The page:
Embryo Research: The Challenge for Public Policy
King, Patricia A.
Journal of Medicine and Philosophy. 1997 Oct; 22(5): 441-455.
Complete moral consensus on the status of the human embryo is neither feasible nor necessary for the formulation of ethically acceptable public policy for human embryo research. Significant consensus on permissible human embryo research can rest upon diverse but overlapping moral traditions. Thus, human embryo research policy should do more than reflect mere abstract assertions about the moral status of human embryos. Rather, the moral underpinnings of human embryo research should be derived from a range of values, including the facilitation of human procreation, the advancement of applied scientific knowledge, the reduction of human suffering, and the protection of vulnerable persons from coercion and exploitation.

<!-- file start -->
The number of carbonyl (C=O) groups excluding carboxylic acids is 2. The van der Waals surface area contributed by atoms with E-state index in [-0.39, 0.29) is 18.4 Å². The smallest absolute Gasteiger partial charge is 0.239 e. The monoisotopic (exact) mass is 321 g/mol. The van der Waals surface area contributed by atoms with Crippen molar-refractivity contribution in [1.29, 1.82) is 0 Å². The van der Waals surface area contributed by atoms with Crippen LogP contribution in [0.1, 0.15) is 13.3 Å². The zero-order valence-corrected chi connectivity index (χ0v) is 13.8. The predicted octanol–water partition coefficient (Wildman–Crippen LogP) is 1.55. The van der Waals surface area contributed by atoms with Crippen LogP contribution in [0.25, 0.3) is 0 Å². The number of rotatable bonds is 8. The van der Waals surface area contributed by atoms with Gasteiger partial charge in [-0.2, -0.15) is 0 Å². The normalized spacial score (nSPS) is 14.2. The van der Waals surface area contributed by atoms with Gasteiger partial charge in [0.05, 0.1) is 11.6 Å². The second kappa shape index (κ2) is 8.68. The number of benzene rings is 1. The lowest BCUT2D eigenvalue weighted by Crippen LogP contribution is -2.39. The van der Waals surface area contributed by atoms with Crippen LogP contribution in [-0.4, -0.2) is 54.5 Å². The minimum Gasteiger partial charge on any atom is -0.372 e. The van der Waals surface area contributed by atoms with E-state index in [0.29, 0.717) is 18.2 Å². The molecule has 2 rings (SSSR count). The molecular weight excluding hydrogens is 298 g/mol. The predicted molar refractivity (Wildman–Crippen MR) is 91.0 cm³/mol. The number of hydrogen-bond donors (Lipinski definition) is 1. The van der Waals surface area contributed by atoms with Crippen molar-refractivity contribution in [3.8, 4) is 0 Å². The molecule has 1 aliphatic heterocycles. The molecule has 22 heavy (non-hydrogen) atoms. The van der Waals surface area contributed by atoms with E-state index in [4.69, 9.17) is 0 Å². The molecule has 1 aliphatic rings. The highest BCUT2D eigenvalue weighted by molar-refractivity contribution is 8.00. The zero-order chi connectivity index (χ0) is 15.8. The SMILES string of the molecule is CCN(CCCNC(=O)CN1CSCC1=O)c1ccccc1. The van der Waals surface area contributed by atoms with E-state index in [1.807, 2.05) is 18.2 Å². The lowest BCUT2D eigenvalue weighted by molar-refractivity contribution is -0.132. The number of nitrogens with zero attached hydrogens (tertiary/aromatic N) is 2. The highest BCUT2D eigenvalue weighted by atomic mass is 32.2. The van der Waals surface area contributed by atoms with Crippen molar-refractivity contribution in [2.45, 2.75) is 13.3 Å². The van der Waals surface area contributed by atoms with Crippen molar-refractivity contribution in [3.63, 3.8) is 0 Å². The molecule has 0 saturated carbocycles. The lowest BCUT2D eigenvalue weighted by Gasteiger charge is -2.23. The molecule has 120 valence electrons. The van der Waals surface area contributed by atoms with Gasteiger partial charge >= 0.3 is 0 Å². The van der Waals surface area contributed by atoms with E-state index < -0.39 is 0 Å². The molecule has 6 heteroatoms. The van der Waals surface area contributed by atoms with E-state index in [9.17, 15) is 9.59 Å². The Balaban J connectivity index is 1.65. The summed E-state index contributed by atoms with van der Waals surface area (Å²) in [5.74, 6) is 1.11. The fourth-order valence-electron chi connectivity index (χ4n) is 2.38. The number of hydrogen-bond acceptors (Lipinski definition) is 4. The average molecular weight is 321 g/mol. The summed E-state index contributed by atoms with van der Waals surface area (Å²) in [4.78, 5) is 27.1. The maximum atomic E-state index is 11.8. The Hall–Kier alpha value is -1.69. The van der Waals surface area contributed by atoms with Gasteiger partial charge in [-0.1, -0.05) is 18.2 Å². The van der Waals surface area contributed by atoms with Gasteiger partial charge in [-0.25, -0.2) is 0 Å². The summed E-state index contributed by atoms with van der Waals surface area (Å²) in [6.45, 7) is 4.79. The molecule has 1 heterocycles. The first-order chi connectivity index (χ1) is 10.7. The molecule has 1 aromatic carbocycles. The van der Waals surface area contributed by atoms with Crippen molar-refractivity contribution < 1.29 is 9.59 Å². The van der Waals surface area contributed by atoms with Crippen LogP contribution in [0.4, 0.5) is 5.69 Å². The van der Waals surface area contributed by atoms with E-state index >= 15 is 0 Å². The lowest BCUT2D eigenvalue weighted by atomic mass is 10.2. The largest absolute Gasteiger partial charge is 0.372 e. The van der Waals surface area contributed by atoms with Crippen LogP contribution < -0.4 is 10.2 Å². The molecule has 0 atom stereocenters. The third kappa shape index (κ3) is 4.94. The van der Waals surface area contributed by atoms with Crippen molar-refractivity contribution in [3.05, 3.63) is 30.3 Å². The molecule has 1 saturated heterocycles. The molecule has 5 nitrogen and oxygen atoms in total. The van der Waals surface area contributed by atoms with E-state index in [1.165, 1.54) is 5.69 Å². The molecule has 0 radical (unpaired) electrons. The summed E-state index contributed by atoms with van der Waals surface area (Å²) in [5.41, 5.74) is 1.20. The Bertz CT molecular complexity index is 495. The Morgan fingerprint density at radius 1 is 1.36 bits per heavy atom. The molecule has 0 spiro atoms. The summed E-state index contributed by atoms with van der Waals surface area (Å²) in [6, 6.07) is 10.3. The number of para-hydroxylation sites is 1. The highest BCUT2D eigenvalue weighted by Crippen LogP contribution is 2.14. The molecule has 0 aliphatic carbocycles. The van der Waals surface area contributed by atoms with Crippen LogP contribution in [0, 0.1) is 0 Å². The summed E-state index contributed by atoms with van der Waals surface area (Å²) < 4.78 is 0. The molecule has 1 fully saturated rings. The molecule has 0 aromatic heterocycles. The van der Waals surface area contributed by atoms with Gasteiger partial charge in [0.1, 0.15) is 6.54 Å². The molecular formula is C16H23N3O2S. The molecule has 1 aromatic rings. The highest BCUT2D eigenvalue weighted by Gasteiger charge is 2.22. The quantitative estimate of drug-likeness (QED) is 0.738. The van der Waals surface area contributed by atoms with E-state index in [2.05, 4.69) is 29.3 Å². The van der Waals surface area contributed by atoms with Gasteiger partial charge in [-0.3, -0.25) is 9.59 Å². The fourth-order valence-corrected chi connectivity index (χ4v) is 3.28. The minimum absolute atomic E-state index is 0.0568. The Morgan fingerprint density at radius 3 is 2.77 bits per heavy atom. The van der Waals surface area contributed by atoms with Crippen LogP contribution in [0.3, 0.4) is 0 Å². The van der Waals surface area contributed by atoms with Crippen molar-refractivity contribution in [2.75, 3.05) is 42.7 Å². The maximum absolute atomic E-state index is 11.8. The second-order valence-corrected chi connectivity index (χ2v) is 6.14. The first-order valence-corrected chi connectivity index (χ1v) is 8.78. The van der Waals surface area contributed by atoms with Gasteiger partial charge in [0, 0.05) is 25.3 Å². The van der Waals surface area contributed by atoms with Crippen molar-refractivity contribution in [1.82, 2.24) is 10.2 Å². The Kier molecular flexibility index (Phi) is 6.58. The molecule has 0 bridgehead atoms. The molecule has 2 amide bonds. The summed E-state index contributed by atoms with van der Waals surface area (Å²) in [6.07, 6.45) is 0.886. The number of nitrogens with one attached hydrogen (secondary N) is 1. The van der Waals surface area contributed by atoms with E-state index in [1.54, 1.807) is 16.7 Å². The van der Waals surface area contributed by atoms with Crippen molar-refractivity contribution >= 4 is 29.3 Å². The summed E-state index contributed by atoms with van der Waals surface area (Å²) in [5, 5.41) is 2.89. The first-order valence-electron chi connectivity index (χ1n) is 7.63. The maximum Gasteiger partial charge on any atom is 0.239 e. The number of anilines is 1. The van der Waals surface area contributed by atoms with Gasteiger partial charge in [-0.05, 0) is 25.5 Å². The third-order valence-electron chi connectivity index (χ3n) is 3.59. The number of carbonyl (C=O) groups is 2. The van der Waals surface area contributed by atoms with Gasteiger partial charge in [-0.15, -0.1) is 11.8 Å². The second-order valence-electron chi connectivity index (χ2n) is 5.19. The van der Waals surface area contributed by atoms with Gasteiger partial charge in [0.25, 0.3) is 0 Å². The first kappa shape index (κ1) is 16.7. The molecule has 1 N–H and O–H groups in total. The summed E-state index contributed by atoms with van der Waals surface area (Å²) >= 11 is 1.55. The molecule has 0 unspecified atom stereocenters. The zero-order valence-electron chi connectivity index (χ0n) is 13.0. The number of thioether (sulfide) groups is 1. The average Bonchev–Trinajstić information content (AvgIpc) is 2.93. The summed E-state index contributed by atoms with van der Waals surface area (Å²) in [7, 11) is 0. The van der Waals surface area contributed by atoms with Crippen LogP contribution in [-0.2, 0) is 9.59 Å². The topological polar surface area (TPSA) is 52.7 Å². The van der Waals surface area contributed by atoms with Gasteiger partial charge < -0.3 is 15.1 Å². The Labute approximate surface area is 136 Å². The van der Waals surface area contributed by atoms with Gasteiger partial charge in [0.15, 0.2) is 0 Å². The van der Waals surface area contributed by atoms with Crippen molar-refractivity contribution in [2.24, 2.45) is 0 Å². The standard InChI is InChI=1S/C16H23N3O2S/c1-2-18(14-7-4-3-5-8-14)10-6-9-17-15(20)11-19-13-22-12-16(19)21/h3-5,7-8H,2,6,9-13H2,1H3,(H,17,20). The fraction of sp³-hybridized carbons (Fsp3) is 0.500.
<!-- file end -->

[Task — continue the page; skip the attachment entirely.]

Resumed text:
Abortion; Advisory Committees; Attitudes; Bioethical Issues; Coercion; Consensus; Cultural Pluralism; Democracy; Embryo Research; Embryos; Fetal Development; Fetal Research; Fetal Tissue Donation; Fetuses; Government; Government Financing; Government Regulation; Knowledge; Life; Moral Obligations; Moral Policy; Moral Status; Personhood; Private Sector; Public Policy; Procreation; Regulation; Research; Risks and Benefits; Standards; Suffering; Tissue Donation; Tissue Transplantation; Transplantation; Value of Life; Values;
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